Ostrowski named ‘emerging investigator’


Alexis Ostrowski (center front) with her student team (back row, from left to right) Jayan Karunarathna, Anton Razgoniaev, Jackson Chory, Giuseppe Giammanco (who graduated in December), and Travis Green, and (bottom row left) Bethany Abbott. Abbott and Chory are undergraduates; the others are Ph.D. students.

Dr. Alexis Ostrowski’s childhood fascination with light and its properties led her to a career in photochemical sciences and a faculty position at BGSU. Since joining the chemistry faculty in 2012, she has published novel research on using light to control the mechanical properties of biomaterials and metal-containing polymers.

Ostrowski was recently named as one of 16 " Emerging Investigators in Inorganic Photochemistry and Photophysics” by the American Chemical Society and was featured in the ACS Select Virtual Issue. The 16 researchers, all of whom received their doctorates in 2004 or thereafter and are working in inorganic photochemistry and photophysics, were chosen based on papers published in such journals as Inorganic Chemistry and Chemistry of Materials.

Ph.D. student Anton Razgoniaev and recent Ph.D. graduate Giuseppe Giammanco are co-authors on the two papers published in 2016 and 2015 in Inorganic Chemistry and Chemistry of Materials, respectively.

The 16 researchers’ work “highlights the exciting diversity of research surrounding the utilization, generation and/or manipulation of photons (fundamental particles of light),” according to the ACS.

Ostrowski’s BGSU group’s research focuses on the development of photoresponsive materials that utilize metal coordination. The group is interested in understanding the fundamental photochemistry of these materials, specifically how the polymers affect the photochemical mechanisms and dynamics of the metal coordination groups.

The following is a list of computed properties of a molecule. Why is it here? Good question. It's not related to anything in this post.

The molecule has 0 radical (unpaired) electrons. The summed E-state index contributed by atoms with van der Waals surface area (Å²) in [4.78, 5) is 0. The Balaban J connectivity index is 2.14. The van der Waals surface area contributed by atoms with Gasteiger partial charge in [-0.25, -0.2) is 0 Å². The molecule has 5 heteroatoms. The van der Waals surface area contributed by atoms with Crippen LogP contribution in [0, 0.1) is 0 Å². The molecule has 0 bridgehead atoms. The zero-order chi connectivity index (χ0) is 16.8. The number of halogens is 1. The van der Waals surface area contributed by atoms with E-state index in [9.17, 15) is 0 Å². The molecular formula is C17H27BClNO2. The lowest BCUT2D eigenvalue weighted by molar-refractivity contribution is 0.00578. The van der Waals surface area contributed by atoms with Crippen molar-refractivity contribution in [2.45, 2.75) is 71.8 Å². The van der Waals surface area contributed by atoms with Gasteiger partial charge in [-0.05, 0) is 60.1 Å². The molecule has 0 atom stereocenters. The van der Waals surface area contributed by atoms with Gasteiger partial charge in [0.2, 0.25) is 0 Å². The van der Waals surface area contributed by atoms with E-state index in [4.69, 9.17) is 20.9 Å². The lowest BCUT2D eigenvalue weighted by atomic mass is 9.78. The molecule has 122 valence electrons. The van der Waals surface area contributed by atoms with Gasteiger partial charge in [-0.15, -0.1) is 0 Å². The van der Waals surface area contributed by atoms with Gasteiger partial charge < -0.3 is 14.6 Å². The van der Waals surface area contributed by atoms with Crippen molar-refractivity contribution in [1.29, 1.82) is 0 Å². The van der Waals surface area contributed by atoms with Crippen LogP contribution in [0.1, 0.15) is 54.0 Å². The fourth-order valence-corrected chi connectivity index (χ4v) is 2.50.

Her group’s publications highlighted by the ACS build on research by students in her lab on a method of making biomaterials light responsive.

“These are just a few representative examples of new, promising classes of optomechanical materials that are poised to emerge from this laboratory,” wrote Dr. Felix Castellano in the editorial introduction to the virtual edition. Castellano is a former colleague of Ostrowski’s at BGSU’s Center for Photochemical Sciences.

Ostrowski received a bachelor’s degree in chemistry from Occidental College in Los Angeles in 2004. She then completed her Ph.D. in 2010 at the University of California at Santa Barbara (UCSB), where she received a National Science Foundation Integrative Graduate Education and Research Traineeship fellowship. After receiving her doctorate, she was awarded a National Institutes of Health postdoctoral fellowship at The Molecular Foundry, Lawrence Berkeley National Laboratory.